Army retirees hit the road to promote awareness of nation's military
This map shows the route Adams will cycle over the next 12 months to raise awareness of the sacrifices and contributions of America's fighting men and women of the past, prersent and future.

FORT DRUM, N.Y. - Retired Lt. Col. Doug Adams had just finished a run and was staring at a snow-capped Mount Rainier one sunny day last year at Fort Lewis, Wash., when the ambitious vision came to him: Launch a national campaign to draw people's attention to service members and veterans by cycling cross country for a year.

"The media's focus is on individual stories that do not necessarily lend themselves to an understanding of what our military folks and their Families are going through," said Adams, who kicked off his Duty, Honor, America Tour in Watertown on Thursday. "The stories are (typically) about the tragedy of a particular situation.

"We think there's a need for helping our country understand what it is that our Soldiers and our veterans have gone through and continue to go through," he added.

He shared the idea with his wife, retired Col. Deb Lewis, who retired in May after 30 years of active duty. The couple decided to refinance their home to help fund the trip, and Adams purchased a Cannondale touring bike.

For the 52-year-old - who did not even own a bike, and last rode one in his teens - the more than 16,000-mile, cross-country voyage was something he figured he could do with some hard work. He began training immediately, and just last month successfully completed an Ironman competition in Wisconsin, where he swam 2.4 miles, ran 26 miles and biked 112 miles.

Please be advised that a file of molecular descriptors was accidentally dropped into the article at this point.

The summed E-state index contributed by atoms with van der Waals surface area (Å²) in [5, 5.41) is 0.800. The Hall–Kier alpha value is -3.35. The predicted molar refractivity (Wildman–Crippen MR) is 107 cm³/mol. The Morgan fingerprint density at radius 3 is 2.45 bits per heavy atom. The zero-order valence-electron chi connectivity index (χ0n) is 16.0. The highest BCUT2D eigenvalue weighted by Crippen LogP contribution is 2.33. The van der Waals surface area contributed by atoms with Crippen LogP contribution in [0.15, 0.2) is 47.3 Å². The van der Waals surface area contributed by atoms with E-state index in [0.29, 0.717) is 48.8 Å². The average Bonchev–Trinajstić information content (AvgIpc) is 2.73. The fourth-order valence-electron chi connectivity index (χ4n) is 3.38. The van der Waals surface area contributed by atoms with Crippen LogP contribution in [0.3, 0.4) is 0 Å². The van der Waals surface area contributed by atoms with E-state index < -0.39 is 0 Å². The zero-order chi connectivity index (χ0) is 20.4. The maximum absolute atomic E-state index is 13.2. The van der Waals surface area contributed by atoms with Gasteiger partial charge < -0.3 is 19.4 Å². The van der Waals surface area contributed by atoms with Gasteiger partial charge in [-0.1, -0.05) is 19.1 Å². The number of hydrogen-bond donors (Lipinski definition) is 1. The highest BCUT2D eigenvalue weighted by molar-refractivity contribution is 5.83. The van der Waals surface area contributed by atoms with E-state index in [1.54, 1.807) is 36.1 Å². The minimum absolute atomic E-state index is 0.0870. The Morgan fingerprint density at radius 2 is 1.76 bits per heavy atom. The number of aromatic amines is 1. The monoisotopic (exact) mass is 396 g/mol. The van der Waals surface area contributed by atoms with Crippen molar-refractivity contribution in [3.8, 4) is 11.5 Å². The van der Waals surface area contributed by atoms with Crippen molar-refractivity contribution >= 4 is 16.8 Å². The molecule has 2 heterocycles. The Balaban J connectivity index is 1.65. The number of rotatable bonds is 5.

During the next 12 months, Adams plans to pedal his way through every U.S. state, averaging 60 miles a day. Lewis will follow closely behind in their recreational vehicle, along with a third traveling companion, their dog, Daisy.

In addition to thousands of towns and villages, they plan to visit at least 50 military installations nationwide.

"Our mission is to educate and inspire Americans so that they will in large and small ways do things that will really make a difference for our veterans, military and Families," Lewis said. "We know that with just a tiny bit of awareness, the American people's creativity can take off and unleash a lot more potential for doing great things."

Adams said the idea of cycling around the country for veterans and the military came to him out of the clear blue sky that summer day.

"In about three seconds, I had this idea of what it would look like and how (we might) be able to reach and touch communities throughout this country," he said.

At the time, he thought of two concepts to fuel the vision of his yearlong, cycling expedition: "If you need help, get it; if you can help, offer it" and "Pay attention to ... what really helps."

One Fort Drum community leader who helped coordinate the couple's North Country sendoff last week said Americans who support the military not only fulfill a patriotic duty of honoring veterans, service members and their Families, but also contribute to its continued status as the world's premier, all-volunteer fighting force.

"It's all about reciprocity," said Michael Plummer, president of the National Association of the 10th Mountain Division. "Young men and women today sign up to defend their country based on the fact that the government will provide them with good leadership, good training, the best equipment we can find, a sense of mission when they have to deploy and a quality of life at least equal to the people they serve."